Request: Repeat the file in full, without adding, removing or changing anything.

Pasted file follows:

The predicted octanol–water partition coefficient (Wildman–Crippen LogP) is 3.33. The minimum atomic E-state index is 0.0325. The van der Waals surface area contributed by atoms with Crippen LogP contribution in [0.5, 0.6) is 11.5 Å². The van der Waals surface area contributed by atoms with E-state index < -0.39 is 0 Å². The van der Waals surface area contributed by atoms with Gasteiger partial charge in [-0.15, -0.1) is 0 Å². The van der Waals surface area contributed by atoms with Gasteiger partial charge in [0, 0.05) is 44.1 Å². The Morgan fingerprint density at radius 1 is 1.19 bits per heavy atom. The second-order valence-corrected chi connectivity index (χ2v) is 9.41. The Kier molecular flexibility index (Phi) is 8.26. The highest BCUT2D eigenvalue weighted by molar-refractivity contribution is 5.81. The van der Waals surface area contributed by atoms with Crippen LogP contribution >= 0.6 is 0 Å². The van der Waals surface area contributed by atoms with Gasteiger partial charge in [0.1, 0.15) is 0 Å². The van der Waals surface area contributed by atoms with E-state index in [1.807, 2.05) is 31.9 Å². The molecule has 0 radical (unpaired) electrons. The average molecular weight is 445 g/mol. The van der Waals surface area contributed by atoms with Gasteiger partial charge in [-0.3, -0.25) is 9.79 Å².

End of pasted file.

The predicted octanol–water partition coefficient (Wildman–Crippen LogP) is 3.33. The minimum atomic E-state index is 0.0325. The van der Waals surface area contributed by atoms with Crippen LogP contribution in [0.5, 0.6) is 11.5 Å². The van der Waals surface area contributed by atoms with E-state index < -0.39 is 0 Å². The van der Waals surface area contributed by atoms with Gasteiger partial charge in [-0.15, -0.1) is 0 Å². The van der Waals surface area contributed by atoms with Gasteiger partial charge in [0, 0.05) is 44.1 Å². The Morgan fingerprint density at radius 1 is 1.19 bits per heavy atom. The second-order valence-corrected chi connectivity index (χ2v) is 9.41. The Kier molecular flexibility index (Phi) is 8.26. The highest BCUT2D eigenvalue weighted by molar-refractivity contribution is 5.81. The van der Waals surface area contributed by atoms with Crippen LogP contribution >= 0.6 is 0 Å². The van der Waals surface area contributed by atoms with Gasteiger partial charge in [0.1, 0.15) is 0 Å². The van der Waals surface area contributed by atoms with E-state index in [1.807, 2.05) is 31.9 Å². The molecule has 0 radical (unpaired) electrons. The average molecular weight is 445 g/mol. The van der Waals surface area contributed by atoms with Gasteiger partial charge in [-0.3, -0.25) is 9.79 Å².